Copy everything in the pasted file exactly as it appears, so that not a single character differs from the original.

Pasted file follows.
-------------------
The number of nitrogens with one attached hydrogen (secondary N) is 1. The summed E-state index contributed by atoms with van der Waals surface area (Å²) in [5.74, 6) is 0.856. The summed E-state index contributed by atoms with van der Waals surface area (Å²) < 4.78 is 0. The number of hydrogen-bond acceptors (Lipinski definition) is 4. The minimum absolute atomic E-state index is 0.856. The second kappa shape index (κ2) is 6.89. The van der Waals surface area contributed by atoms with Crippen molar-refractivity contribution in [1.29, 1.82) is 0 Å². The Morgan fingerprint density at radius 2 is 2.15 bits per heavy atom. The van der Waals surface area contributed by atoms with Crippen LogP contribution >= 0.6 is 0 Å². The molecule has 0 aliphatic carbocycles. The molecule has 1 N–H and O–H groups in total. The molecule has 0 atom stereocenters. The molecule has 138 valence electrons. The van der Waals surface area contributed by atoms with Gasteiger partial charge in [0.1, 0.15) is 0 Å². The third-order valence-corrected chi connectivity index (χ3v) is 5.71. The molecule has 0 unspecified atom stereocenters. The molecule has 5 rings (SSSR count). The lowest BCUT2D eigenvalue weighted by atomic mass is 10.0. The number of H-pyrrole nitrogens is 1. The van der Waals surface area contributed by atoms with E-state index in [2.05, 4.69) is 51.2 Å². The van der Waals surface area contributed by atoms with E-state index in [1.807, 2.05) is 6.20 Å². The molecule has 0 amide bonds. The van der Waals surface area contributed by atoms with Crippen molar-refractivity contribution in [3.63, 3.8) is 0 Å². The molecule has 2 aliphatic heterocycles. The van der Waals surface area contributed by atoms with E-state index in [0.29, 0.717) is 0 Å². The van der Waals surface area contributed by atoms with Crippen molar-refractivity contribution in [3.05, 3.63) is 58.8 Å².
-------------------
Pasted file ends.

The number of nitrogens with one attached hydrogen (secondary N) is 1. The summed E-state index contributed by atoms with van der Waals surface area (Å²) in [5.74, 6) is 0.856. The summed E-state index contributed by atoms with van der Waals surface area (Å²) < 4.78 is 0. The number of hydrogen-bond acceptors (Lipinski definition) is 4. The minimum absolute atomic E-state index is 0.856. The second kappa shape index (κ2) is 6.89. The van der Waals surface area contributed by atoms with Crippen molar-refractivity contribution in [1.29, 1.82) is 0 Å². The Morgan fingerprint density at radius 2 is 2.15 bits per heavy atom. The van der Waals surface area contributed by atoms with Crippen LogP contribution >= 0.6 is 0 Å². The molecule has 0 aliphatic carbocycles. The molecule has 1 N–H and O–H groups in total. The molecule has 0 atom stereocenters. The molecule has 138 valence electrons. The van der Waals surface area contributed by atoms with Gasteiger partial charge in [0.1, 0.15) is 0 Å². The third-order valence-corrected chi connectivity index (χ3v) is 5.71. The molecule has 0 unspecified atom stereocenters. The molecule has 5 rings (SSSR count). The lowest BCUT2D eigenvalue weighted by atomic mass is 10.0. The number of H-pyrrole nitrogens is 1. The van der Waals surface area contributed by atoms with E-state index in [2.05, 4.69) is 51.2 Å². The van der Waals surface area contributed by atoms with E-state index in [1.807, 2.05) is 6.20 Å². The molecule has 0 amide bonds. The van der Waals surface area contributed by atoms with Crippen molar-refractivity contribution in [3.63, 3.8) is 0 Å². The molecule has 2 aliphatic heterocycles. The van der Waals surface area contributed by atoms with E-state index in [0.29, 0.717) is 0 Å². The van der Waals surface area contributed by atoms with Crippen molar-refractivity contribution in [3.05, 3.63) is 58.8 Å².